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How to claim compensation for manual handling injuries at work

Manual handling injuries are some of the most common injuries in the workplace. If you’ve suffered an injury that wasn’t your fault, speak to our expert solicitors to see if you can claim compensation.

Last updated on May 5th, 2022.

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Key points for making an injury claim

The most important things to remember when claiming compensation for manual handling injuries at work:

  • Your employer must keep you safe under the Manual Handling Operations Regulations
  • You generally have three years from the date of the injury to make a claim
  • You can claim if your employer did not keep you safe with training or risk assessment
  • You can claim even if another employee caused the injury
  • You can claim on a no win, no fee basis.

Manual handling accidents and injuries at work

Manual handling injuries are some of the most common workplace injuries – accounting for one-third, according to the Health and Safety Executive.

The term ‘manual handling’ refers to moving loads from one space to another without using a machine. This may involve lifting, putting items down, carrying, pushing or pulling. If not done correctly, this can lead to injuries, sometimes long term.

Manual handling at work requires strict training to ensure employees do not injure themselves – particularly when loads are heavy. In some cases, employers may offer assistive equipment such as a back brace.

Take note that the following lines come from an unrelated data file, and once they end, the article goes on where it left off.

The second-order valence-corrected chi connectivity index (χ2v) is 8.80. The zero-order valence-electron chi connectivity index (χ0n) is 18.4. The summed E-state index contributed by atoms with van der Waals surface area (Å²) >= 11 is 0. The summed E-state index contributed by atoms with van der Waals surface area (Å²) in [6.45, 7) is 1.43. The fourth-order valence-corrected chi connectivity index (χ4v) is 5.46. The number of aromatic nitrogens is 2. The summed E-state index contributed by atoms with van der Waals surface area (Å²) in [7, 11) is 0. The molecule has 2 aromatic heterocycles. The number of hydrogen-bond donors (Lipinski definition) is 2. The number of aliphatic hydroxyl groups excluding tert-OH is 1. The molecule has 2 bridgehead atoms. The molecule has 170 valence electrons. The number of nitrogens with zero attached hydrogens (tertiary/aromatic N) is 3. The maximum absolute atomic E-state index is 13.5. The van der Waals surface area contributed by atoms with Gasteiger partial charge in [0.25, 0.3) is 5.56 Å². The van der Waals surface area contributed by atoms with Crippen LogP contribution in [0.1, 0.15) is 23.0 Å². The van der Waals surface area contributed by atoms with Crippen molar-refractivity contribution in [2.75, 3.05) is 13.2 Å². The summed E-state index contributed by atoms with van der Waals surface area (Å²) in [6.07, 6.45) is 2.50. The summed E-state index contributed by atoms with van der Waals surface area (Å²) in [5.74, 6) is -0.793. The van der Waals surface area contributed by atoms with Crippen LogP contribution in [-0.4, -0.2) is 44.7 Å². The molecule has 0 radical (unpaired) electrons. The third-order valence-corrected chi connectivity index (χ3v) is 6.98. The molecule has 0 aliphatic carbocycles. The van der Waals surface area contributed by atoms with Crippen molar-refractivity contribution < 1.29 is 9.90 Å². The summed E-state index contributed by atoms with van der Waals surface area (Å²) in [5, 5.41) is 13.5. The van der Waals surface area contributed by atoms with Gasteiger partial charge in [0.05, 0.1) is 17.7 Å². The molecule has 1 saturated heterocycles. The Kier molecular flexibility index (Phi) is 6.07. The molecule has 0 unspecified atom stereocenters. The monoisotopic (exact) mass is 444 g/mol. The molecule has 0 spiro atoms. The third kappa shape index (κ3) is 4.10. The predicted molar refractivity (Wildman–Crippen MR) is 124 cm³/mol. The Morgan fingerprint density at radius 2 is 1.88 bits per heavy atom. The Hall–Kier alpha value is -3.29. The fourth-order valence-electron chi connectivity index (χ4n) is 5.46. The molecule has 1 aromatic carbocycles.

Manual handling injuries can occur if your employer does not offer correct training or provide you with adequate equipment.

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We understand how an accident can affect your financial position. We always look to collect an early compensation (interim) payment where possible.

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With legal specialists for every type of accident claim, we can take over your claim at any stage from another solicitors. We take pride in winning cases other firms turn down.

What compensation can I claim for manual handling at work injuries?

When you make a claim, you need to be able to prove that you were injured, and that your employer was at fault. Our accident at work solicitors can help you to gather the evidence to support your claim.

We’ll assess your compensation amounts based on three things: the seriousness of your injury, loss of earnings, and the impact the injury has had on your life. If we can prove that your employer was at fault, we can make a compensation claim against their liability insurance.

How much compensation could I claim?